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Analysieren als Deuten: Wolf Schmid zum 60. Geburtstag.

Analysieren als Deuten: Wolf Schmid zum 60. Geburtstag. Ed. by LAZAR FLEISHMAN, CHRISTINE GOLZ, and AAGE A. HANSEN-LOVE. Hamburg: University Press. 2004. 741 pp. 30 [euro]. ISBN 3-9808985-6-3.

This enormous Festschrift has been published in honour of Dr Wolf Schmid, Professor of Slavic Literatures at Hamburg University. As erstwhile honorary member of academic departments in Denmark, Australia, Canada, and the US, his reputation has been founded upon research into Russian and Czech literatures. His multiple addresses and interests are perhaps most prominently linked by decades of scrupulous investigation into the finer points of narratology. This bridging aspect of Professor Schmid's labours is what unifies the thirty-six essays in German, English, and Russian.

The oft-obituarial overtones of a Festschrift are here, mercifully, a cheerful celebration of the scholar's sixtieth birthday, which creates something of a dilemma for any reviewer. Being asked to review a birthday Festschrift is like asking a restaurant critic to review a party; the guests do not want merrymaking or their friendship subjected to 'instructive' scrutiny. Thankfully the range, quality, and shared enthusiasm connecting these articles should circumvent the moody scribblings of critical curmudgeons.

One of the opening entries, by Mieke Bal, concerns the concept of voice in narratology past and present. Drawing upon Deleuze and Borges, Bal suggests that voice should be a category defined less by 'who?' than issues of 'where?' 'Where does meaning come from, where does it go and which pathways does it follow, forking or not?' (p. 51). These interrogatives, overtly prompted by Schmid's early research, are a pleasing statement of intent; a diffusion of techniques and tendencies learnt initially by grateful students.

Other attempts to drag semantic construction from the linear, from the straight and restrictively narrow, are outlined through cognitive science (Willem Weststeijn), intentionality (Reinhard Ibler), or versification's endless struggle between linear metonymy and the slippery workings of metaphor (Michail Gasparov and Viacheslav V. Ivanov). Following on from the rhizomatic wanderings of significance in and around syntax, other articles extend trajectories learnt from Professor Schmid beyond 'narrative' as a wholly textual phenomenon. These apply narratological techniques to Russian history (under Ivan the Terrible (Marija Virolainen)) or questions of whether one might speak of narratives' spatio-temporal 'places of action' at all (Tod'iana Tsiv'ian). Lest the collection lapse into aimless dispersals of meaning before its 300th page, an interesting piece by Aleksandr Chudakov suggests that 'unpopular, frighteningly dull' introductory courses in literature departments be replaced with a 'slow' reading of Eugene Onegin alone (p. 277). Instead of one (often anthologized) text in a linear series of literary historicism(s), Onegin's myriad (if not endless) significances could be unpacked, over and over again. Lying as it does in the middle of the Festschrift, Chudakov's entry is one of the most important (and happiest) applications of Schmid's initial research, over and over in new interpretations of a single work--to the point where Pushkin actually evanesces (in Bal's terms) in a series of questions rather than statements: Where did his meaning come from? And where did it/does it go?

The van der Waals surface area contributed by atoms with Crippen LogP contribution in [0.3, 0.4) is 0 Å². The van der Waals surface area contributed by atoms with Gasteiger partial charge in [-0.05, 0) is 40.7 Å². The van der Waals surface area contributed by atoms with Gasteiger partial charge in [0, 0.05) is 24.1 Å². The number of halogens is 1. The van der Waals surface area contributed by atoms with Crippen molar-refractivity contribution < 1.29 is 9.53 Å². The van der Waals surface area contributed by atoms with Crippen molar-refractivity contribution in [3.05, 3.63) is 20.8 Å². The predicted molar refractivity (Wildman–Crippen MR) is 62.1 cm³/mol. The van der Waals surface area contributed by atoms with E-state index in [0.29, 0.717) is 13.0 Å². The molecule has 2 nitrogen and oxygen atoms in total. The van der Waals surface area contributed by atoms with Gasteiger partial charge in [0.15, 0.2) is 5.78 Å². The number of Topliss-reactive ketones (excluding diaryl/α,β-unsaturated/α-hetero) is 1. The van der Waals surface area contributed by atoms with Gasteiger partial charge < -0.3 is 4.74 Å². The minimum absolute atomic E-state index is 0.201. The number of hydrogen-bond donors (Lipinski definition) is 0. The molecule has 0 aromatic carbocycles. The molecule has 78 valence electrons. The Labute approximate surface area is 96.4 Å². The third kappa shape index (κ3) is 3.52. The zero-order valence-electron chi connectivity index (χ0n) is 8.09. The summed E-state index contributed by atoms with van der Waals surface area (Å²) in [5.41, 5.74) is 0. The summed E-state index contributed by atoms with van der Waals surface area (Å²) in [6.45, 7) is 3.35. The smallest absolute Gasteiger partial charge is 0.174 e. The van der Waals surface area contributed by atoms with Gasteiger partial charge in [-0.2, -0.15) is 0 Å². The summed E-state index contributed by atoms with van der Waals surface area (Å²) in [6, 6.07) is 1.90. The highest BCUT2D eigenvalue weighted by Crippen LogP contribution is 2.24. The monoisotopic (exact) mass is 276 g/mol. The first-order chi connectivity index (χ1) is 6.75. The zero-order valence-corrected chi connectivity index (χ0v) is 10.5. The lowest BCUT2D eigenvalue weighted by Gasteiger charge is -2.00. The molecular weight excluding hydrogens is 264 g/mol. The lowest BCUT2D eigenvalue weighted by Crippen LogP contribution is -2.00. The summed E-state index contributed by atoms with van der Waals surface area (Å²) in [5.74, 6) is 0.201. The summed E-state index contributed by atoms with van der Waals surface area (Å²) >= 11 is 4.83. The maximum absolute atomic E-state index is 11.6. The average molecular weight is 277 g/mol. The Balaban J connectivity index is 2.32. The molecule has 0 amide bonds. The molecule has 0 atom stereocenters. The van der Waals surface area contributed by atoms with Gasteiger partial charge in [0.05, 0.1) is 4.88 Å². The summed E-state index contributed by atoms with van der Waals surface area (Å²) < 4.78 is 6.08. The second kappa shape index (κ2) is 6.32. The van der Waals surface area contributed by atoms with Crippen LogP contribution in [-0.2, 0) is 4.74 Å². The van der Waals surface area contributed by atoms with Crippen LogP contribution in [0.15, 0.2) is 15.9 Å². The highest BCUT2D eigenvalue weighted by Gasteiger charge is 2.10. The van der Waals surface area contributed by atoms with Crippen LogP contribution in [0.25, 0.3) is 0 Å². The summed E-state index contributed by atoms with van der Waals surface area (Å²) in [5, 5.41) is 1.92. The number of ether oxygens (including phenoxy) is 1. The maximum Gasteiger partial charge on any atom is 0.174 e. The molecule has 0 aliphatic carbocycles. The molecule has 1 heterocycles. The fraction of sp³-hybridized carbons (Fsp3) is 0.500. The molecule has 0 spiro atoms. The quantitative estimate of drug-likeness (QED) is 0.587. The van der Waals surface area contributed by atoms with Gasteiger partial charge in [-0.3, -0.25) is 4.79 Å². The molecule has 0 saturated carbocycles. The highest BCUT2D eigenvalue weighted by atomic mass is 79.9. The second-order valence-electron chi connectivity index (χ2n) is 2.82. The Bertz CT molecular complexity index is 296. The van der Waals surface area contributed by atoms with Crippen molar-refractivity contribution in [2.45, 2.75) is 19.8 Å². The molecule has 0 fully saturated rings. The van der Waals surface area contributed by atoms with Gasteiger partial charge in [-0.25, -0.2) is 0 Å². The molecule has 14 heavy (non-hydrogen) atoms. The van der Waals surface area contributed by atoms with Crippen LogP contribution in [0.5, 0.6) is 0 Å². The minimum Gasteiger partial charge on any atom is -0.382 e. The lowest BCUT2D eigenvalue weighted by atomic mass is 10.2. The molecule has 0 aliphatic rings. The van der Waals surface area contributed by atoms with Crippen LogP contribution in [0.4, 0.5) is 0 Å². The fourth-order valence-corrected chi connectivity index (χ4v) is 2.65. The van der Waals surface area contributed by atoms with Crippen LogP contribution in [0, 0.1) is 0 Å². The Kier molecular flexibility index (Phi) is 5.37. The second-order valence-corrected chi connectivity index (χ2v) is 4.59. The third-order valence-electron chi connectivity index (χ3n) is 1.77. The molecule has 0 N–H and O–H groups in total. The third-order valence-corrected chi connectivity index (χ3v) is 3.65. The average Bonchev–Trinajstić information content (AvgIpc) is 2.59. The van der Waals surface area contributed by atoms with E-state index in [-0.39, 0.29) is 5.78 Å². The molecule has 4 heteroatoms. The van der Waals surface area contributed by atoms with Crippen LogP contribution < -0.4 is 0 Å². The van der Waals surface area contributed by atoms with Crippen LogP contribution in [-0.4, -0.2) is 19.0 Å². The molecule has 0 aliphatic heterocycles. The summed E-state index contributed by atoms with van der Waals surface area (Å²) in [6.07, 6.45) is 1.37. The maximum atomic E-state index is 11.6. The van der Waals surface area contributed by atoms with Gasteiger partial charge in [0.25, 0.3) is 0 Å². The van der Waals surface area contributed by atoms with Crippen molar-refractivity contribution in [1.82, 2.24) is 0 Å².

Perhaps on the heels of Chudakov's pedagogical epatage, another key section of the Festschrift is dedicated to additional (concrete) examples of how Schmid's ideas cast new and dappled light upon other canonical texts: Onegin once more (David Bethea), The Captain's Daughter (Natalia Mazur), Dead Souls (Iurii Mann and Valerii Tiupa), White Nights (Riccardo Nicolosi), The Gambler (Boris Christa), The Adolescent (Galena Potapova), Lady and the Lapdog (Peter Alberg Jensen), several more Chekhovian tales (Matthias Freise and Erika Greber), plus other works from Akhmatova, Nabokov, Pasternak, and Aleksei Tolstoi.

Lest potential readers of this stout tome be labouring under the misconception that celebratory retrospectives always become a melange of unrelated studies (submitted by far-flung colleagues keen to advertise their differing efforts), I should stress the opposite. The editors of this volume are to be congratulated twice over. First and foremost, they have gone to evident pains to ensure that contributors to Analysieren als Deuten explicitly graft their entries onto Schmid's intellectual prompting(s). These guidelines have granted the volume thematic cohesion. Secondly, within fundamental rubrics or parameters, the more theoretical chapters are positioned early on: theory is followed by hypothetical (though well-justified) domains of practice.

Uncommon though the following observation may be, I am--after 741 pages--convinced that this volume could be of considerable pedagogical benefit to academics pondering how to 'de-canonize' their current course offerings without recourse to the increasingly common (and lamentable) practice of mentioning 'awesome death', 'equally awesome sex', and 'unspeakable, yet intriguing violence' in class titles to increase enrolments. One of the Festschrift's closing articles, therefore, appropriately outlines the function of Pushkin among Leningrad's 'underground' poets between 1960 and the 1980s. This closing essay, like the collection in toto, suggests how to vivify the often fossilized building-blocks of our discipline. Happy Birthday, Wolf Schmid.


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Author:MacFadyen, David
Publication:The Modern Language Review
Article Type:Book review
Date:Oct 1, 2006
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